Politicians love to brag about bringing home the bacon, helping their constituents financially with jobs, tax breaks, programs, construction projects and other forms of government spending. They shy away from anything to do with real cuts in spending, even in a crisis – Illinois legislators, both Democratic and Republican, have refused to make any decisions about budget cuts or new taxes, punting the whole problem to Gov. Pat Quinn, so he can take the blame.

Despite the Congressional Republican shouting about Obama’s deficits, they offer no plans for balancing the budget if they take control in Washington. Like Watson and other local Republicans, their budget-cutting propaganda lacks one key element – specific ideas about what to cut.

Well, if the politicians are too cowardly to take on the toughest issues, we’ll just have to do it ourselves. So here is my financial castor oil for federal and state government:

  • Cut defense spending. The U.S. currently outspends the rest of the world in military support. Get ready to get out of Iraq and Afghanistan. No futuristic weapons systems. No new generations of airplanes or destroyers.
  • Streamline our intelligence services. Wikipedia lists 21 separate intelligence agencies.
  • Push Social Security retirement age back one year (ouch, that hurts me, too).
  • Raise the amount of income taxed for Social Security from $106,800 to $120,000.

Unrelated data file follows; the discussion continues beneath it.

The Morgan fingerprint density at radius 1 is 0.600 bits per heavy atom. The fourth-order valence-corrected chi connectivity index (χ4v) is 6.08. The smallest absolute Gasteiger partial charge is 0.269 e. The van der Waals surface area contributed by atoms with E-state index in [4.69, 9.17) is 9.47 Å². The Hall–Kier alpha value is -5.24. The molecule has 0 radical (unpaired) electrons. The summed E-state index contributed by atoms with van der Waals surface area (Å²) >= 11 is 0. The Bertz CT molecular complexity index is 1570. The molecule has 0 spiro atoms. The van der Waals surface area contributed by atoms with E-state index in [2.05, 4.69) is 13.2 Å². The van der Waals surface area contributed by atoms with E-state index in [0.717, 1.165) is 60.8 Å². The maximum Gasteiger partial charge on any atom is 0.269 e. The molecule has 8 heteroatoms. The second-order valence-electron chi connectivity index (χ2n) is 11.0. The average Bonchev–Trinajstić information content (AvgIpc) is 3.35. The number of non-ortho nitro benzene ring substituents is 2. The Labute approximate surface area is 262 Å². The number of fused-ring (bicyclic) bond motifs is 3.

• Eliminate the recent tax cuts for the wealthiest Americans, restoring the tax rates to their level when Ronald Reagan was president.
  • Cut farm subsidies to the agricultural giants, but not to family farms.
  • Don’t build new roads or bridges unless there is a traffic crisis. But maintain our current infrastructure.
  • Don’t cut any funding of our educational system.
  • Hire half as many private consultants in every government department.

Steve-HockstadtThere, that wasn’t so difficult.

It’s not enough, but it’s a start.

Steve Hockstadt

Mr. Hochstadt is professor of history at Illinois College in Jacksonville, Illinois, and author of Sources of the Holocaust (Palgrave, 2004) and Shanghai-Geschichten: Die jüdische Flucht nach China (Berlin: Hentrich und Hentrich, 2007).

Published by the LA Progressive on August 4, 2010
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About Steve Hochstadt